Thursday, July 28, 2011

Their Story is My Story

Piles of construction paper. Glue. Stickers. Scissors. Bits and pieces of paper. As though the craft bin exploded in the living room. It overwhelmed me...overwhelms me. And in all honesty part of it still sits on the living room floor.  The aftermath cast a shadow over the project. Over the impact. Over the reasons. Over The reason.

...whatever you did for one of the least of these brothers and sisters of mine, you did for me...

As I walk up the stairs today their pictures hit me anew. I remember when I first hung them there, it was a daily reminder to pray. I wonder now as I touch their cheeks and pause to pray, how often do I walk by them, do I forget to remember them, do I let the distance between our worlds beckon me from standing in the gap for them?

Today as I look at their pictures and glance over my shoulder at the pile in the living room I'm moved nearly to tears. Really? A pile of construction paper and craft materials is enough to derail me? When she sleeps in a house with dirt floors and he awaits our letter for a glimpse of Jesus?

I pick up the homemade folders stuffed to the brim with glued-on, cut-out, colored-in grace, and sit on the couch. What will she feel as she holds this? Will he know our love? Will she see we are rooting for her? Will she understand that Jesus is so much bigger than the poverty she faces? Can we love him bigger than the reality of his circumstances? I ponder that.

When we began sponsoring children with Compassion it was for our kids. How desperately we wanted to expand their worlds. And, while their worlds are still rooted in princesses, trucks and backyards swings whose to know if we will succeed in giving them a God-sized vision for helping those we can. But while we wait for their outcome it is changing mine.

I worry for her sister who always seems to be ill.
I wonder if his parents know Jesus.
I ask the Lord to help us find away to visit, to understand, to look into their eyes, to give them a Jesus-filled hug, to tell others their stories, to be more than a check.

I've come to understand that their story is my story. That God placed these precious babies in the path our family so we could share what He is blessing us with (monetarily, emotionally and spiritually) and so that we can become a family that cares. That understands our knees will take us farther than any vehicle in the journey toward these children; for petitioning the Throne of Grace on their behalf is an awesome responsibility.  That sending letters lets them, their parents, and others know we care. He cares. That the job of a sponsor is much larger than a check or automatic deduction. It is hope, sealed in envelopes stuffed with Scripture, joy and crayon drawn love. It is prayer and belief. It is a faith in my God that says the least of these are His and their mine.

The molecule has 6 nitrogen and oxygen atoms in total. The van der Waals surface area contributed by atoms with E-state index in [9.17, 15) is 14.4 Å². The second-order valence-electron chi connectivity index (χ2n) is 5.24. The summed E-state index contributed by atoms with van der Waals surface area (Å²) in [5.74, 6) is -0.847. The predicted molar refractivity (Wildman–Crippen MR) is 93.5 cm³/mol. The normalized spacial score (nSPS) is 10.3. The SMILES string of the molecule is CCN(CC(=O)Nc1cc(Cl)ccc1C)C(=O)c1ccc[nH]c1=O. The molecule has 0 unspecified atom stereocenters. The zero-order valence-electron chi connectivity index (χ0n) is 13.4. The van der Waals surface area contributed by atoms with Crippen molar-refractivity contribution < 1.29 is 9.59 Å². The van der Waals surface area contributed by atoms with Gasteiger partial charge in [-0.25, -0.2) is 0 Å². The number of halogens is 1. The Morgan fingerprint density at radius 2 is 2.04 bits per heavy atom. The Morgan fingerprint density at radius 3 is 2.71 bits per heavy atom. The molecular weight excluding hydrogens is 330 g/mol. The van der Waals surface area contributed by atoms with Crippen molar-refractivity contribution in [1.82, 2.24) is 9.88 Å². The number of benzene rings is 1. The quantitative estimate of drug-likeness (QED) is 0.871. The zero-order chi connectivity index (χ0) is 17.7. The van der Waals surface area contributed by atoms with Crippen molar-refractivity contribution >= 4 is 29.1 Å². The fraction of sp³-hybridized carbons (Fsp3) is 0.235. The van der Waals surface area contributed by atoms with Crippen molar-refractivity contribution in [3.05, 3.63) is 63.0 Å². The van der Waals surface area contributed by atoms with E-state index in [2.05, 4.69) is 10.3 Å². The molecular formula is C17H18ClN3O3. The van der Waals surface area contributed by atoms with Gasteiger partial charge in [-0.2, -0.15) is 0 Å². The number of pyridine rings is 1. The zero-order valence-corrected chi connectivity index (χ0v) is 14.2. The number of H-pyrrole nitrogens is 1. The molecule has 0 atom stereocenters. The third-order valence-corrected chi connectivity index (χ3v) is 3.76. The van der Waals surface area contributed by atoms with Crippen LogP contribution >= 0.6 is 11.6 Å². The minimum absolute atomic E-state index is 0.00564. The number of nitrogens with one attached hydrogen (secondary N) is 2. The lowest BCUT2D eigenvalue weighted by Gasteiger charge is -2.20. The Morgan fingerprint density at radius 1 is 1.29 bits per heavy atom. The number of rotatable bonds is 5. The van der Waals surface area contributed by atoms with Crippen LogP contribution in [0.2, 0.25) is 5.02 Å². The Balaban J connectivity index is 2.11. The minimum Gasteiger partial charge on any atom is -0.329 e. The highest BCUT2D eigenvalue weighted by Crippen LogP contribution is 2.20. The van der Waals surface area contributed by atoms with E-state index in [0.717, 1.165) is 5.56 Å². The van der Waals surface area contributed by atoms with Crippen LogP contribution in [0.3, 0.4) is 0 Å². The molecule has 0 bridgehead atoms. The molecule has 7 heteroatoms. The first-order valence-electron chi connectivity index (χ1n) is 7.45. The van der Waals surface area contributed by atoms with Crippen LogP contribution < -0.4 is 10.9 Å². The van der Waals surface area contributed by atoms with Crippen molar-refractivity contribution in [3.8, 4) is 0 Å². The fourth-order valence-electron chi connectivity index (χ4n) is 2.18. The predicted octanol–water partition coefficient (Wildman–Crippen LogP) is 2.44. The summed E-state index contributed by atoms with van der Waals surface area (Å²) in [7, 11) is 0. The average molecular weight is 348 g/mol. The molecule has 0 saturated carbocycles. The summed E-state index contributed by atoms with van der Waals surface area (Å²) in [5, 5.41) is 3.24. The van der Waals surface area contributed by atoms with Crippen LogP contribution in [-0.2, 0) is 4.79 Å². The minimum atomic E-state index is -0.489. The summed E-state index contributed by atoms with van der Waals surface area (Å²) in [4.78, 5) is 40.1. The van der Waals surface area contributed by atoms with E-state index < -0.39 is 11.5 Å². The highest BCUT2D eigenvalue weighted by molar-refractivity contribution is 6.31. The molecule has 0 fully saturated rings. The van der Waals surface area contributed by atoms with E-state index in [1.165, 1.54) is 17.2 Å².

As I pick up the pile of crafts on the floor I will count each scrap of paper and each blessing. I will pray for the translators that go through our envelopes, the people that will deliver them, the folks that help the kids write and read the letters, the parents of the children as they bring them home to share with the family, and the future. A future safe in Christ. That their love, faith and strength is a force to be reckoned that changes the world.

Father, bless these little children. Help us to shower your love on them. Place others in their paths that will point them straight to You. Help me, Father, to be patient with my children and to find ways to help their worlds expand to include all your children, and their future to be full of visions and passion to change their world for You. Amen.

1 comment:

Brett G said...

That is a good story, thank you for sharing. I enjoyed your part about crying when you see the pile of construction paper. I know how you feel of sorts. I can be drawn to tears with a simple photo of the children at times.
What a good reminder that the sponsorship is just as much for us as it is the children we support.